Compared with household waste, the safe disposal of C&D waste is difficult because it may contain hazardous materials, such as asbestos, heavy metals, persistent organic compounds and VOCs (Esin and Coşgun, 2006; Arslan et al., 2012). C&D waste threatens human health and the natural environments.

Currently, many countries experience increasing C&D waste volumes and diminishing landfill capacities. In developing countries, 500-1000 kg/inhabitant/year of C&D waste is generated (Kartam et al., 2004); this amount constitutes 10-30% of the landfill areas in the world (Begum et al., 2006).

To reduce C&D waste, various waste management models have been developed. These models involve prevention, reduction, reuse, recycling, landfill and disposal. Preventing and reducing waste are the most effective strategies. These strategies can be applied to the construction industry, especially during the design phases of projects. In this paper, it is also discussed C&D waste from the perspective of prevention.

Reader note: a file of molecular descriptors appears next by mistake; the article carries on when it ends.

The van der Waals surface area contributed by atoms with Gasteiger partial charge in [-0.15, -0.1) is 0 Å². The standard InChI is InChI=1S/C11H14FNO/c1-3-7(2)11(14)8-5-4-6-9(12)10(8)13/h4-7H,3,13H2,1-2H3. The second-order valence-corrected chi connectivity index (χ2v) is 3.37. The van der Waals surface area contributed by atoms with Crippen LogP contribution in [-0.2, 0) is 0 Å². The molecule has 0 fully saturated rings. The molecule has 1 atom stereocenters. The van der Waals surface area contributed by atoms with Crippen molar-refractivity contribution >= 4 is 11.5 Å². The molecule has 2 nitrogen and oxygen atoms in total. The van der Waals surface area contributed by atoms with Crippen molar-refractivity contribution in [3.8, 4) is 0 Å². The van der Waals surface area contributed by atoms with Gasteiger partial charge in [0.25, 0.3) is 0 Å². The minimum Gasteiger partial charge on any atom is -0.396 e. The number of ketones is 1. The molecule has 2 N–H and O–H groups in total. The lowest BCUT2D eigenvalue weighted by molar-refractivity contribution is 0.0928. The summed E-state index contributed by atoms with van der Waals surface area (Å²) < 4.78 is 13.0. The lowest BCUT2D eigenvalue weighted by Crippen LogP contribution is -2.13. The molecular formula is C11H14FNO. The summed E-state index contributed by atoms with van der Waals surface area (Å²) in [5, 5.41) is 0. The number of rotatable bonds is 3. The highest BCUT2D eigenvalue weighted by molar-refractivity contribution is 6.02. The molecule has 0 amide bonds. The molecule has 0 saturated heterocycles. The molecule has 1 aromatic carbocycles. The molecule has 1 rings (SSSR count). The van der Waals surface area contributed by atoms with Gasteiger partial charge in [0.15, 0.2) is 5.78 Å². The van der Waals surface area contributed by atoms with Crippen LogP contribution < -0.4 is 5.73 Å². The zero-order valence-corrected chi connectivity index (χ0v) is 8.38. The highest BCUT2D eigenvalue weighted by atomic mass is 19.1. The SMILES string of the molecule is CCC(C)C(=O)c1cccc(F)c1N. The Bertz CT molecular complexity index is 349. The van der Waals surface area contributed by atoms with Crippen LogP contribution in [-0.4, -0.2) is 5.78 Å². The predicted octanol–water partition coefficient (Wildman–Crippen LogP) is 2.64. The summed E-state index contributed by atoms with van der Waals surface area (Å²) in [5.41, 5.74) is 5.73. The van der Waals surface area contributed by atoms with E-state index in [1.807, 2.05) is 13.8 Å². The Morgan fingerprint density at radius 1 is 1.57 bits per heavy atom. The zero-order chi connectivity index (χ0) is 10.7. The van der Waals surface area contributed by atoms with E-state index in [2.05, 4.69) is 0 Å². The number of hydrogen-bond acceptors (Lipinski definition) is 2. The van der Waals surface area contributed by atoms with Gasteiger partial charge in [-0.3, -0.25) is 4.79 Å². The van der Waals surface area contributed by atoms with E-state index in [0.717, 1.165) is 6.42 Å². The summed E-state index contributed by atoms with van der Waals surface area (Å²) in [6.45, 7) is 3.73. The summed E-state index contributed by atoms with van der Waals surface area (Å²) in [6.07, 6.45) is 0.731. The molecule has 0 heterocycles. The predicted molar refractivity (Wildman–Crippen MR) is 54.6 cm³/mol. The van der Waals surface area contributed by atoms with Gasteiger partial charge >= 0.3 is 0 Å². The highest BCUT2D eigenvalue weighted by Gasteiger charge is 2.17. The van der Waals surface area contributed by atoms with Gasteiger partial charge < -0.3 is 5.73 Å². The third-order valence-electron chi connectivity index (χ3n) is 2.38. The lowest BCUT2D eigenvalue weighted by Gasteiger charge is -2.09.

The lean ideal is to provide a custom product that achieves a specific purpose, can be instantly delivered without waste, and eliminates all types of waste (environmental, social and economic) throughout the process. This ideal is pursued via the application of principles and methods, including lean design methods. This study introduces the main lean design methods and seeks direct and indirect relationships between these methods and C&D waste prevention/reduction. Three case studies of hospital projects in California are analyzed, which applied lean design methods in the design and construction process to understand how these methods can reduce C&D waste.

2. Research question and methods

It is proposed to answer the following research questions in this paper: 1) Do lean design methods reduce C&D waste? and 2) How do lean design methods reduce C&D waste? To answer these questions, it has been reviewed the literature regarding lean design, and C&D waste reduction, and conducted three case studies of complex hospital projects.